One "screening" test I've read is to periodically fill one glass with cold water from your tap, and then a glass with hot water. If the hot water has a rusty tinge to it, you might have worn throught spots on the inner lining of the tank, and the water is in contact with the liquid plumr actual tank wall, and making rust. This will lead to tank failure.
My own hot water heater has been out of its 7 plumb supply year warranty for 6 years. I've kept it because it is on the first floor, with a drain, and not such a risk if it failed.
It is not unreasonable to worry about the age of the water heater, especially given the hassle and expense if it fails.
Tankless water heaters have been gaining market share in the US. These type of heaters have a larger burner, and a lot of tubing, but no tank. They are a staple of apartment life in Europe, and many people even turn the pilot light off overnight so there is no waste.
Several of my neighbors have installed this type of hot water heater, and they all report high satisfaction. No more running out of hot water. If properly sized (easy enough for a place with one shower, one dishwasher, and a few sinks) you won't get a cold shower when someone turns on the dishwasher. The units are very energy efficient, and take up much less space.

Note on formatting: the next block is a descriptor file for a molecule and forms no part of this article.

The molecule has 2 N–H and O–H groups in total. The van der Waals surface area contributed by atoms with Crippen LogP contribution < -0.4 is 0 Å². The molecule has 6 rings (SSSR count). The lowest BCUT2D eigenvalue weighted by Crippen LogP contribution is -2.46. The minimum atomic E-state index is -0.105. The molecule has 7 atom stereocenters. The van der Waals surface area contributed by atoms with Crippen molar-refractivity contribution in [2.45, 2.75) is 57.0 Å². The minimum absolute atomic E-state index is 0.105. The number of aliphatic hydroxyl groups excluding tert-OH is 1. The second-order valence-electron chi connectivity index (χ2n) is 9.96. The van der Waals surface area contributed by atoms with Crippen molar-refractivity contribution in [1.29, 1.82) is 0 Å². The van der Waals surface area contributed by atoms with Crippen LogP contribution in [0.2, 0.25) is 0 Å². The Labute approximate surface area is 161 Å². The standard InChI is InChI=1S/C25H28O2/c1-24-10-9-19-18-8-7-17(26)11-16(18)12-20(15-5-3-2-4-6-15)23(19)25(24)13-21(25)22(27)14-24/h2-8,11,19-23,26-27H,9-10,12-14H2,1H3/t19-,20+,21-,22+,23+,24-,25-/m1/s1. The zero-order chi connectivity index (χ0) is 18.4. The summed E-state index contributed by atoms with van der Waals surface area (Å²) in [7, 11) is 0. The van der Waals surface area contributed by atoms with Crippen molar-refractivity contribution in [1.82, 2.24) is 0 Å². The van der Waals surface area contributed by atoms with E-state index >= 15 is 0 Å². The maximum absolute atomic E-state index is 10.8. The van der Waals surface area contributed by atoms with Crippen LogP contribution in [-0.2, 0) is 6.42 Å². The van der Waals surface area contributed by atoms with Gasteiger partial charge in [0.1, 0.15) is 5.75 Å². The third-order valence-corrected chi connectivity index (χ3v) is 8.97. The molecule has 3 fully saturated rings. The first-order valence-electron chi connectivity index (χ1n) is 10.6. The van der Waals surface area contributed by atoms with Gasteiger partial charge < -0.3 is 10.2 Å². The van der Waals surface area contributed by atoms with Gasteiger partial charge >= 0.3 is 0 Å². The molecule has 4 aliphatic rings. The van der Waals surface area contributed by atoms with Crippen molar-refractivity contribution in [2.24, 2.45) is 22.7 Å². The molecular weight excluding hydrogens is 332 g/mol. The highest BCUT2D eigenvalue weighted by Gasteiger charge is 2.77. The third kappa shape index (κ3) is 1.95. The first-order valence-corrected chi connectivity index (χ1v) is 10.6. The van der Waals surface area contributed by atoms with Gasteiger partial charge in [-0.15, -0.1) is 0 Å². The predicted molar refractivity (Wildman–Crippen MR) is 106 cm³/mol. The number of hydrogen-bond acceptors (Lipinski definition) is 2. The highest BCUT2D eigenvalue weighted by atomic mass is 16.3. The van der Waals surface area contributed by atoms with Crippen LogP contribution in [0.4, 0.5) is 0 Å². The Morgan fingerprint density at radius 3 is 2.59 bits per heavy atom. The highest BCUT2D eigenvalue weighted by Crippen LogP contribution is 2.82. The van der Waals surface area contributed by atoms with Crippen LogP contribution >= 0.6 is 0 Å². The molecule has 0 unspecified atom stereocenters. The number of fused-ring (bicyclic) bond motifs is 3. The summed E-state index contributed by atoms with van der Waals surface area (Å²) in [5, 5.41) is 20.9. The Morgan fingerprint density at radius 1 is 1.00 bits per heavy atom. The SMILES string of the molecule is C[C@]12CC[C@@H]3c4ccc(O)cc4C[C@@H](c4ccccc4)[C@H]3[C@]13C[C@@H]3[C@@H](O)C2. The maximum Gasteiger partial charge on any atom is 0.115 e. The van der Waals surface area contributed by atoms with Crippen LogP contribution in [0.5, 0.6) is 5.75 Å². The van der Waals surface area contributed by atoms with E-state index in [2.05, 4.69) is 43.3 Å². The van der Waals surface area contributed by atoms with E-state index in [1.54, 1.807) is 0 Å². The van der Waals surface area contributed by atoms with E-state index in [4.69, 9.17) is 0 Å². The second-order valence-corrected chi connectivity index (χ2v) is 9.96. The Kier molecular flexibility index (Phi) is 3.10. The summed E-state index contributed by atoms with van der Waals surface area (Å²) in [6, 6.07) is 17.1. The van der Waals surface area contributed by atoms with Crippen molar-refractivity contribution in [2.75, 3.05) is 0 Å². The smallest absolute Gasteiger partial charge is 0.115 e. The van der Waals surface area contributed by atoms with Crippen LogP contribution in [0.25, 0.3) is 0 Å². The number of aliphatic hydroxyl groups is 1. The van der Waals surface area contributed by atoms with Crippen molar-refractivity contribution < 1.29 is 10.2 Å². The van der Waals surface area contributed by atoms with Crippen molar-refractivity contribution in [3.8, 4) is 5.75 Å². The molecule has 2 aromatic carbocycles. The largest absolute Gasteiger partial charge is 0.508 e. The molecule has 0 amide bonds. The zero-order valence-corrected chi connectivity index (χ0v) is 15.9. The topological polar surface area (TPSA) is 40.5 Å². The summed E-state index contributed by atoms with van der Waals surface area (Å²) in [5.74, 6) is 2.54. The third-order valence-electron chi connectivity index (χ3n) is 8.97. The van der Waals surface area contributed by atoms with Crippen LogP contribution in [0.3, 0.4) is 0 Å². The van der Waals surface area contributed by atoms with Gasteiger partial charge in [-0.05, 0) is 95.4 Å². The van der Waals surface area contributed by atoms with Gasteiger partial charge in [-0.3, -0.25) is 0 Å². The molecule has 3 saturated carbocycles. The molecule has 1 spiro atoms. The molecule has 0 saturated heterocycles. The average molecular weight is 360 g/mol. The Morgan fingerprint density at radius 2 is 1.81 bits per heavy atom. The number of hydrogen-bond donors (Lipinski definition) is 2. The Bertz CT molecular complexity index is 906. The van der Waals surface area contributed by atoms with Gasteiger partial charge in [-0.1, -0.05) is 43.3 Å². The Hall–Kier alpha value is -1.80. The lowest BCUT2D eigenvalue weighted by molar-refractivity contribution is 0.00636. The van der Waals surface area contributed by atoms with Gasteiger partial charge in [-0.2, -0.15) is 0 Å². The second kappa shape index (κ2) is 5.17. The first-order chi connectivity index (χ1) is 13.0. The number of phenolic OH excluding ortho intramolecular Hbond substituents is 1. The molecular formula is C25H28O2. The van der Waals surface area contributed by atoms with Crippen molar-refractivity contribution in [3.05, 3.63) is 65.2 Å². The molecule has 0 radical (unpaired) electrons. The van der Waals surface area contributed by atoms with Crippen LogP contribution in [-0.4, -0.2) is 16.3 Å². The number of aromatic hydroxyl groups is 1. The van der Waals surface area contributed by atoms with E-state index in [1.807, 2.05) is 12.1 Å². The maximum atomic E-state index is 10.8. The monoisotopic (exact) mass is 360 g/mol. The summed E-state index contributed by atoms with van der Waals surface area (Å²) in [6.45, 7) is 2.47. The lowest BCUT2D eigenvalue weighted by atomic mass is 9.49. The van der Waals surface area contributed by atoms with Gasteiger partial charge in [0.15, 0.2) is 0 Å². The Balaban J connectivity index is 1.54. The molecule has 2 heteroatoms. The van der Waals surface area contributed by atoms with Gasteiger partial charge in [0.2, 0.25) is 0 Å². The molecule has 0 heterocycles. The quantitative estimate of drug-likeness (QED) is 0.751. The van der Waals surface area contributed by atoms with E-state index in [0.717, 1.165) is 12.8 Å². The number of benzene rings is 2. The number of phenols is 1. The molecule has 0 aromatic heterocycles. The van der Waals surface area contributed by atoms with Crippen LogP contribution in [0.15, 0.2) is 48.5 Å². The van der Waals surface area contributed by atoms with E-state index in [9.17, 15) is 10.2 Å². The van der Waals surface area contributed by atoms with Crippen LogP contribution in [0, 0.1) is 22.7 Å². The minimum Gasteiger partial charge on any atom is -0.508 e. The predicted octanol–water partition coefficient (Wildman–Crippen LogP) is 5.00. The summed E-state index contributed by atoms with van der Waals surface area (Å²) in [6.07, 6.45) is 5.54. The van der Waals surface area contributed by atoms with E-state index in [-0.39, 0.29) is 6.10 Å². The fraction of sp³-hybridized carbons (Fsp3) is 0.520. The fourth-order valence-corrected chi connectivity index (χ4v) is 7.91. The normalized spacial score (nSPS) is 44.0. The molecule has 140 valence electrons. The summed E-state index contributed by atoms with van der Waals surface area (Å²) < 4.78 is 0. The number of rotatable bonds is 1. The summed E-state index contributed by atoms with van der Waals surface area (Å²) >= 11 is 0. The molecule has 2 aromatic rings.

I've found a link to show you a picture, but pipe repair strongly advise asking around to find out what is being installed in your area. Be sure the plumber you select has done an install of one of these before, or you might wind up paying for him to learn.
It sounds as if you are thinking of resale value. If so, ask a few realtors to determine if buyers have particuarly strong positive or negative reactions to tankless water heaters.